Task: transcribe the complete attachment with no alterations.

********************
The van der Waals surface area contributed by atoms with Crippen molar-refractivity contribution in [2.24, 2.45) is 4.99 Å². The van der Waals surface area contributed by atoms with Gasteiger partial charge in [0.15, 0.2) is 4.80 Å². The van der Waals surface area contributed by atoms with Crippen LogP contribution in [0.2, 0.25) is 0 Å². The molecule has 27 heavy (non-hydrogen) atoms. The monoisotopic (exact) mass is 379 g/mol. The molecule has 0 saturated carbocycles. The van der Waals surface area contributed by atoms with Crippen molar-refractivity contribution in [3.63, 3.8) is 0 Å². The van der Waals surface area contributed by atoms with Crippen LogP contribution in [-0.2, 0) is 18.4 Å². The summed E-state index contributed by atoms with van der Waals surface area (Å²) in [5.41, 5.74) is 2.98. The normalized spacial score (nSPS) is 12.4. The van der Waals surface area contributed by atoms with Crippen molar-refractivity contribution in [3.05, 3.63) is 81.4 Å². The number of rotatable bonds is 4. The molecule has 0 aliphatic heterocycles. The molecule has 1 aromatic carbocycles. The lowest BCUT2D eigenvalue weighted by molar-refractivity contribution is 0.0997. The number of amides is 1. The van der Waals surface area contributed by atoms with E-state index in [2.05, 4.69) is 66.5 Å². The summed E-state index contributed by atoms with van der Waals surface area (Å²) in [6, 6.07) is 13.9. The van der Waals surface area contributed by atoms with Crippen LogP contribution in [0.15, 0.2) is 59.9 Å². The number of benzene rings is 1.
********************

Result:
The van der Waals surface area contributed by atoms with Crippen molar-refractivity contribution in [2.24, 2.45) is 4.99 Å². The van der Waals surface area contributed by atoms with Gasteiger partial charge in [0.15, 0.2) is 4.80 Å². The van der Waals surface area contributed by atoms with Crippen LogP contribution in [0.2, 0.25) is 0 Å². The molecule has 27 heavy (non-hydrogen) atoms. The monoisotopic (exact) mass is 379 g/mol. The molecule has 0 saturated carbocycles. The van der Waals surface area contributed by atoms with Crippen molar-refractivity contribution in [3.63, 3.8) is 0 Å². The van der Waals surface area contributed by atoms with Crippen LogP contribution in [-0.2, 0) is 18.4 Å². The summed E-state index contributed by atoms with van der Waals surface area (Å²) in [5.41, 5.74) is 2.98. The normalized spacial score (nSPS) is 12.4. The van der Waals surface area contributed by atoms with Crippen molar-refractivity contribution in [3.05, 3.63) is 81.4 Å². The number of rotatable bonds is 4. The molecule has 0 aliphatic heterocycles. The molecule has 1 aromatic carbocycles. The lowest BCUT2D eigenvalue weighted by molar-refractivity contribution is 0.0997. The number of amides is 1. The van der Waals surface area contributed by atoms with E-state index in [2.05, 4.69) is 66.5 Å². The summed E-state index contributed by atoms with van der Waals surface area (Å²) in [6, 6.07) is 13.9. The van der Waals surface area contributed by atoms with Crippen LogP contribution in [0.15, 0.2) is 59.9 Å². The number of benzene rings is 1.